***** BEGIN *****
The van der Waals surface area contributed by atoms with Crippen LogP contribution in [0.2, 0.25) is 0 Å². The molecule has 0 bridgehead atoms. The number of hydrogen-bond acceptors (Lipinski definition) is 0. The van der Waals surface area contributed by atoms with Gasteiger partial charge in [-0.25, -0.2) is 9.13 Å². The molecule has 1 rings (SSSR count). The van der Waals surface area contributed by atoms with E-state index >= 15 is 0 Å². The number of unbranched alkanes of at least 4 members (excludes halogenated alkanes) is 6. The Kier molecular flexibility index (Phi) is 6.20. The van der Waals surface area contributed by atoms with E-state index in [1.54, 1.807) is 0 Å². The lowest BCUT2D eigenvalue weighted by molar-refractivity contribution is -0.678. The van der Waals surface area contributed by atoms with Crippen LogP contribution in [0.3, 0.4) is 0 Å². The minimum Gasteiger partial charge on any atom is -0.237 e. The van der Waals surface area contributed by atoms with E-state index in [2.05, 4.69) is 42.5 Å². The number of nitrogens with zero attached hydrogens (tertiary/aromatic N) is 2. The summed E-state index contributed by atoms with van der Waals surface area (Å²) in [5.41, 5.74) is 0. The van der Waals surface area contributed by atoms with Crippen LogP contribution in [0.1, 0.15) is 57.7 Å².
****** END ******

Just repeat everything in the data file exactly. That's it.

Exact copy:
The van der Waals surface area contributed by atoms with Crippen LogP contribution in [0.2, 0.25) is 0 Å². The molecule has 0 bridgehead atoms. The number of hydrogen-bond acceptors (Lipinski definition) is 0. The van der Waals surface area contributed by atoms with Gasteiger partial charge in [-0.25, -0.2) is 9.13 Å². The molecule has 1 rings (SSSR count). The van der Waals surface area contributed by atoms with E-state index >= 15 is 0 Å². The number of unbranched alkanes of at least 4 members (excludes halogenated alkanes) is 6. The Kier molecular flexibility index (Phi) is 6.20. The van der Waals surface area contributed by atoms with E-state index in [1.54, 1.807) is 0 Å². The lowest BCUT2D eigenvalue weighted by molar-refractivity contribution is -0.678. The van der Waals surface area contributed by atoms with Crippen LogP contribution in [0.3, 0.4) is 0 Å². The minimum Gasteiger partial charge on any atom is -0.237 e. The van der Waals surface area contributed by atoms with E-state index in [2.05, 4.69) is 42.5 Å². The number of nitrogens with zero attached hydrogens (tertiary/aromatic N) is 2. The summed E-state index contributed by atoms with van der Waals surface area (Å²) in [5.41, 5.74) is 0. The van der Waals surface area contributed by atoms with Crippen LogP contribution in [0.1, 0.15) is 57.7 Å².